Georgia Power owns a network of 18 generating plants, 19 hydroelectric dams and multiple solar energy facilities spread across the state, providing low-cost, reliable electricity to 2.5 million customers.
Georgia Power maintains a number of plants throughout the state to support Georgia's energy needs. Learn about our generating plants across the state providing low-cost, reliable electricity to our 2.5 million customers.
To meet Georgia's growing demand for energy, Georgia Power considers a wide range of energy resources. Together, these energy sources allow us to provide reliable, safe and affordable energy to our customers.
Georgia Power owns two nuclear facilities, Hatch and Vogtle, which provide about 20 percent of the electricity used in Georgia. The plants are managed by Southern Nuclear, a sister company owned by Southern Company, which specializes in nuclear operations. Southern Nuclear also operates Alabama Power's Farley Nuclear Plant.
Georgia's Nuclear Plants
Management of nuclear energy facilities is a complex and tightly regulated operation that requires the attention of experienced technicians and proven methods. Because Southern Company, through its operating companies, owns and manages multiple facilities, we have the advantage of experience and can expertise we can share.
Vogtle units 3 and 4 will be the nation's first new nuclear power units in more than 30 years. On March 17, 2009, the Georgia Public Service Commission approved Georgia Power's request to certify the construction of two new nuclear power units at its Plant Vogtle Nuclear Power Plant near Waynesboro, Georgia. The company received an Early Site Permit (ESP) and a Combined Construction and Operating License (COL) for potential new units at the Vogtle site from the Nuclear Regulatory Commission (NRC) in August 2009.
The new units are co-owned by Georgia Power, Oglethorpe Power, MEAG Power and Dalton Utilities, and are the only new nuclear units currently under construction in the United States. Expected online in November 2021 (Unit 3) and November 2022 (Unit 4), the units will generate enough emission-free electricity to power approximately 500,000 homes and businesses.
Coal, the most abundant fuel source in the United States, accounts for most of Georgia Power's generating capacity. We also use oil and gas to generate power.
Coal is formed by chemical changes to plant material over a period of many years, converting it to combustible rock composed of carbon and other elements like oxygen, hydrogen, sulfur and nitrogen. Coal is extracted from the ground and transported to Georgia from other states.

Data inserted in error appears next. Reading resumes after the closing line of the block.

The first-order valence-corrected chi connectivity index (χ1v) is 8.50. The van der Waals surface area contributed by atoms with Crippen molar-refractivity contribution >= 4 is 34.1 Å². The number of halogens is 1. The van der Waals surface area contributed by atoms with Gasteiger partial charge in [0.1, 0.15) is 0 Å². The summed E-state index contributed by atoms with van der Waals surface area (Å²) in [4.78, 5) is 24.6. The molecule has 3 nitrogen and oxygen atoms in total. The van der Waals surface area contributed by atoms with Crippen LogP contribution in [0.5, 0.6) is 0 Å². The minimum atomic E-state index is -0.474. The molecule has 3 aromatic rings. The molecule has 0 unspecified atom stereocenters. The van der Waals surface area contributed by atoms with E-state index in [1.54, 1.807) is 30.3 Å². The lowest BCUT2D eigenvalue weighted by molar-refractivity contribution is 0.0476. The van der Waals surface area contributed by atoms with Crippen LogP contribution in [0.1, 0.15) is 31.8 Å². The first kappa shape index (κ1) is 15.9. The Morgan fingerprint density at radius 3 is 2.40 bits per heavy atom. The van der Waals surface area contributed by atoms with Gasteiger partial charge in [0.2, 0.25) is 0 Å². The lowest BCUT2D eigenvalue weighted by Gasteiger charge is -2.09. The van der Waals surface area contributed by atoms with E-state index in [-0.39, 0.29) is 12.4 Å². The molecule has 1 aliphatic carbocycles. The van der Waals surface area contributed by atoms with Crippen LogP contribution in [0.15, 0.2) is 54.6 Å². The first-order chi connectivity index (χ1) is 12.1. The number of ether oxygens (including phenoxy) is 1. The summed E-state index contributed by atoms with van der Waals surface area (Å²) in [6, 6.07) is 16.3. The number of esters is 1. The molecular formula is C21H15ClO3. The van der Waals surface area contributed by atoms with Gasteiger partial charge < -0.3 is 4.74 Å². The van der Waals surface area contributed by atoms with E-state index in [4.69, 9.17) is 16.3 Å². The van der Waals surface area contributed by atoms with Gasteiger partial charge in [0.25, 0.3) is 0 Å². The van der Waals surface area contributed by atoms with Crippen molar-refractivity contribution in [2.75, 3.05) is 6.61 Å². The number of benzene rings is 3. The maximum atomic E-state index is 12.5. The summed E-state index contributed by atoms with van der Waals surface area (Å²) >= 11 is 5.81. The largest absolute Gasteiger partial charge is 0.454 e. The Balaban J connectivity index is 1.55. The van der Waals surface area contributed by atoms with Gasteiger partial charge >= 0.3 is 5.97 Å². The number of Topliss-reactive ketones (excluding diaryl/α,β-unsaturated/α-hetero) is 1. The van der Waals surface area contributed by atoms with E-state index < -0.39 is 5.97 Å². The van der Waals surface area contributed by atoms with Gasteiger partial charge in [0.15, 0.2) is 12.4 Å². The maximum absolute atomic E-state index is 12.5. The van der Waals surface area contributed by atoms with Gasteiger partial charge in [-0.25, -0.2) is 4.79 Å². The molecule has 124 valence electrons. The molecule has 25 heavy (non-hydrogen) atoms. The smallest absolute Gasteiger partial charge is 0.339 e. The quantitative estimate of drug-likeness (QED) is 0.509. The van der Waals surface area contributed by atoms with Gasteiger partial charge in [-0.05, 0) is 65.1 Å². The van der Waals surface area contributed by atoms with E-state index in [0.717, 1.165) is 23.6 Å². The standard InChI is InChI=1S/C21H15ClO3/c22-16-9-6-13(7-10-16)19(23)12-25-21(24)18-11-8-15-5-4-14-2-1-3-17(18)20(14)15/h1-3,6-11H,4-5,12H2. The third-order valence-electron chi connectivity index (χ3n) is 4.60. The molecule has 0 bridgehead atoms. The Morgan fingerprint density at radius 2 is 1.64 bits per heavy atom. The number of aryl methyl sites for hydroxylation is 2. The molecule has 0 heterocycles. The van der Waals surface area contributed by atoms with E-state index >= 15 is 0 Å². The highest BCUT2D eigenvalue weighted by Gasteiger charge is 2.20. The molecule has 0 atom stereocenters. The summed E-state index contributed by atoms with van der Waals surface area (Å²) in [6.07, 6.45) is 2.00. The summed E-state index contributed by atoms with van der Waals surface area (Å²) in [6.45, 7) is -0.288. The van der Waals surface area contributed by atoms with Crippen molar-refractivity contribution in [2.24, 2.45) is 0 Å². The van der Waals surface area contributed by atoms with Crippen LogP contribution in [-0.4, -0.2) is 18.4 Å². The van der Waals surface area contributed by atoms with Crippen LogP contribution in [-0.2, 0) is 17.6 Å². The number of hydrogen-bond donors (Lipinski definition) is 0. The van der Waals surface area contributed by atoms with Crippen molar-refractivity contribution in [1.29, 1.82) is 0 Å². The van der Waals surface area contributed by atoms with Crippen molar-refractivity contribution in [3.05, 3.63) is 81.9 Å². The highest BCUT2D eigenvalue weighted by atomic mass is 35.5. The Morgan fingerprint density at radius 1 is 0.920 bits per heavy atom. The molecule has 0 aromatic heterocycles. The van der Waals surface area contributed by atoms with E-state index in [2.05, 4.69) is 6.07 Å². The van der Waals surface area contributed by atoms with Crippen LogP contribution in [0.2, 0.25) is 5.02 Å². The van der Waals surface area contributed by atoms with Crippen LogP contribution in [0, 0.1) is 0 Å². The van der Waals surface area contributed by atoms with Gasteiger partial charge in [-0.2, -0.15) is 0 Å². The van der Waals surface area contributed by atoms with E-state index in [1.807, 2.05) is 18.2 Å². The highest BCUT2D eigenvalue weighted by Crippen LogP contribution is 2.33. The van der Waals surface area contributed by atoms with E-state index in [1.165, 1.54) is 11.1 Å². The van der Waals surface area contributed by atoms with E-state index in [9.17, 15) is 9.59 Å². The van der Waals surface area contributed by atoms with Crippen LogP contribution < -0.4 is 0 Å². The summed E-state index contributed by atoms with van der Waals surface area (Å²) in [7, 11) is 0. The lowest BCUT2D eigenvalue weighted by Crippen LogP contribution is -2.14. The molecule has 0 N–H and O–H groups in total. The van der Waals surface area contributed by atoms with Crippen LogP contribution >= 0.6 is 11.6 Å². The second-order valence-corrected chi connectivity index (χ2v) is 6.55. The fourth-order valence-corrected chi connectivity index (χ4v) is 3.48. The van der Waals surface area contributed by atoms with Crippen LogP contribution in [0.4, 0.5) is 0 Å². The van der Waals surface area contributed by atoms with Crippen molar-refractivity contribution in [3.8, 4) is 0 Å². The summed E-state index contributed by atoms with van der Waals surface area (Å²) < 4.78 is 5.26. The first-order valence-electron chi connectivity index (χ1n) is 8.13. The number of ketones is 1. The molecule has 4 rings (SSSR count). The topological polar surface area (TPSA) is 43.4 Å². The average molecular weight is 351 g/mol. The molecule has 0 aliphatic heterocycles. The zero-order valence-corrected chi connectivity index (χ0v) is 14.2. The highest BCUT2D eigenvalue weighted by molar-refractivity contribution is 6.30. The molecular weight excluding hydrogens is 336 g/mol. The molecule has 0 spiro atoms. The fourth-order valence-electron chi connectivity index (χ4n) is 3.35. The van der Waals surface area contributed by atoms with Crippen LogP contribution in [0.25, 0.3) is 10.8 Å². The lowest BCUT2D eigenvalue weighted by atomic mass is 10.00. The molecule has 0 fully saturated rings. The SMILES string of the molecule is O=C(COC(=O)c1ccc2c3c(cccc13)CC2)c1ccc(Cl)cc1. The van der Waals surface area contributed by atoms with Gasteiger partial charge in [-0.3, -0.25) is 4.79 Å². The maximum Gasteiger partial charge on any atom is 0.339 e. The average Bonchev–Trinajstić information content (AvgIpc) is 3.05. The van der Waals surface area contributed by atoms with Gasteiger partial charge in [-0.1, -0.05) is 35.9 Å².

Natural gas generation uses one of America's most abundant resources to produce safe, reliable and clean energy. Natural gas-fueled combined cycle power plants offer one of the cleanest and most efficient methods of producing electricity.
Natural gas is first removed from wells drilled into the ground. It is then treated to remove any impurities before pipelines transport the natural gas to power plants.
Hydroelectric power was once the principal source of power in the United States. These facilities played a significant role in spurring Georgia's industrial development and continue to produce power today.
Solar power generation has emerged as one of the most rapidly growing renewable sources of electricity. We’re proud to work with the US Army, Navy, Marine Corps and Air Force to develop innovative solar energy projects, both on and off base. Our collaborations support military bases across Georgia, as well as federal emergency projects and local communities. We’re honored to be the only electric utility in the country to partner with all four branches of our military.
- 3 solar projects totaling 90 megawatts in collaboration with the Army.
- 1 solar project totaling 30 megawatts in collaboration with the Navy.
- 1 solar project planned totaling 139 megawatts in collaboration with the Air Force.
- 1 solar project totaling 31 megawatts in collaboration with the Marine Corps.
How Solar Energy Works
There are basically two types of solar energy that can be used on a home or business: solar electric and solar thermal. Get a better understanding of how each type works.
- Georgia Power announces new 139-MW solar project at Robins Air Force Base
- Georgia Power receives approval for Marine Corps Logistics Base Albany solar project
- Southern Company subsidiary surpasses 400 MW of solar generation development in Georgia
- Construction to begin on Georgia Power Georgia 3x30 solar projects
- Georgia Power marks groundbreaking of Fort Benning solar project
- Georgia Power to bring 90 megawatts of solar generation to Georgia Army bases